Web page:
An East Lothian couple were over the moon when they found out that they were expecting not one but three babies at a routine scan last year.
However, joy soon turned to heartbreak when they were told that not all of their babies would survive.
Jemma Haig, 20, and her fiancé Murray Mckirdy, 23, from Tranent booked an early reassurance scan as soon as they found out they were expecting. The initial scan revealed that Jemma was pregnant with twins and the couple were completely delighted.
However, their happy pregnancy came to an end at the next appointment when during the scan the couple were informed that Jemma was carrying two amniotic sacs. One sac contained their son, Thomas, and the other contained conjoined twins meaning that Jemma was a mother to triplets.
It was then that the doctor broke the devastating news that the twins were joined at the chest – sharing a heart, respiratory system and digestive system. The hospital gave the couple two options: have a selective reduction to remove the twins or lose all three babies. Jemma said: “We came to the informed decision to have a selective reduction of our conjoined twins as we couldn’t bear to make them suffer. We knew that procedure carried risks of miscarriage of all foetuses and premature birth but we just hoped and prayed for the best.”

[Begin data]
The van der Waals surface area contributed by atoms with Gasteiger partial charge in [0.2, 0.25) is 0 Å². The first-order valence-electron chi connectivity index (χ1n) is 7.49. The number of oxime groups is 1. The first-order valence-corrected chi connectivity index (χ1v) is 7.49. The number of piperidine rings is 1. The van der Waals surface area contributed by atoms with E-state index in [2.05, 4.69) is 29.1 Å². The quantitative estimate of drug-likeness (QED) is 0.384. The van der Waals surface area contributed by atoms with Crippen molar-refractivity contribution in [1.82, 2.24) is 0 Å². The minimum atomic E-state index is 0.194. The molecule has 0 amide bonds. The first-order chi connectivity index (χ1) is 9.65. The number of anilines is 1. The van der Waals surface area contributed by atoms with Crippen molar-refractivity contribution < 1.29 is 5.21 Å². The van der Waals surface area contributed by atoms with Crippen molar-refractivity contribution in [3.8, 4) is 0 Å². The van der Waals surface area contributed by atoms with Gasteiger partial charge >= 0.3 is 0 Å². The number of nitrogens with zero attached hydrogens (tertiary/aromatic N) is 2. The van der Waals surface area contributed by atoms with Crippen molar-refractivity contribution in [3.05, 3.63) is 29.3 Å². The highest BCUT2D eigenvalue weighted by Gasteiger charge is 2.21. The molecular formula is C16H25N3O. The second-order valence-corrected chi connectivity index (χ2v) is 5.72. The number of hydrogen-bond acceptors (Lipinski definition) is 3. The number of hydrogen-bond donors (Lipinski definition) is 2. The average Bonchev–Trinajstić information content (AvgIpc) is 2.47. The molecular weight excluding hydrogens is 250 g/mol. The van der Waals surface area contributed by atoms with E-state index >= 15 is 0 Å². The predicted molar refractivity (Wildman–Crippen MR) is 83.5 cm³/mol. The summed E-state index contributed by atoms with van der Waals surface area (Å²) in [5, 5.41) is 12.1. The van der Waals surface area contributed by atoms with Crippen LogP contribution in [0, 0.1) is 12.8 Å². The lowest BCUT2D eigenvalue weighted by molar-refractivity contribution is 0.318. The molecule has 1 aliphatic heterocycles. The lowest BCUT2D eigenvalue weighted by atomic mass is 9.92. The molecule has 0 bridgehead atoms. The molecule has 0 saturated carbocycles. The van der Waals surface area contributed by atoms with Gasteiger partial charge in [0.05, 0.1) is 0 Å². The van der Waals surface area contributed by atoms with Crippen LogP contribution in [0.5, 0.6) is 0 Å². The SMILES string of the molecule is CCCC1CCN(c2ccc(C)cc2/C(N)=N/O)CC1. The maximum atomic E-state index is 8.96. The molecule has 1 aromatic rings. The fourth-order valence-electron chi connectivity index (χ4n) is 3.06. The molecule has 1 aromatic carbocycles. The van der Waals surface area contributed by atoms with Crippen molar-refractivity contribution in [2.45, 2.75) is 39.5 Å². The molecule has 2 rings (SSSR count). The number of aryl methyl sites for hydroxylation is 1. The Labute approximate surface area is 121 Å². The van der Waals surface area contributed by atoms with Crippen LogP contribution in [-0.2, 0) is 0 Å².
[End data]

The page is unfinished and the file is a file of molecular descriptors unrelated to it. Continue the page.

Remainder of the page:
After the procedure, Jemma made it to 32 weeks before any further complications arose.
Following a bleed, Jemma was admitted to hospital. As the days went on, the bleeding worsened and the doctors feared that it was placental abruption because her blood count was dropping considerably. Thomas – whose name means “twin” – was born via emergency c-section, weighing 4lb 10oz.
Thomas was immediately admitted to the neonatal intensive care unit at Edinburgh Royal Infirmary where he was treated for suspected sepsis and mild breathing difficulties. He spent three weeks on the unit before going home.
Now Jemma and Murray, along with their three-year-old Abigail and 17-week old Thomas have taken on the new 27-mile “Go the distance” challenge for Bliss in memory of Thomas’s siblings.
The family have chosen to take part in the fundraiser to highlight the long distance travelled by parents to visit their premature or sick babies in hospital. Parents of premature and sick babies travel an average of 27 miles a day to visit their little one on the neonatal unit – some even face a commute of 100 miles or more.
The family will complete the challenge over two days by hiking the Pencaitland Railway Walk among other local walkways.
Jemma said: “We had a 20-mile round trip to visit our son, but some parents often have to travel much further.
“Thomas only spent three weeks in hospital but during that time, Bliss helped us get through it.
“As my partner had to return to work I often found myself alone on the unit. I often looked on Bliss’ Facebook page and spoke with mothers in the same position as me.
“As a neonatal unit isn’t a place any new mother wants to be, Bliss made me comfortable and made sure I knew what was going on with my baby and I cannot thank them enough for all they do for myself and other parents.”
Caroline Lee-Davey, chief executive at Bliss, said: “We are so grateful to Jemma, Murray and their family for raising money for us. Our fundraisers’ support is invaluable in helping us to achieve our ambition to reach every single baby born needing neonatal care in the UK and their families.”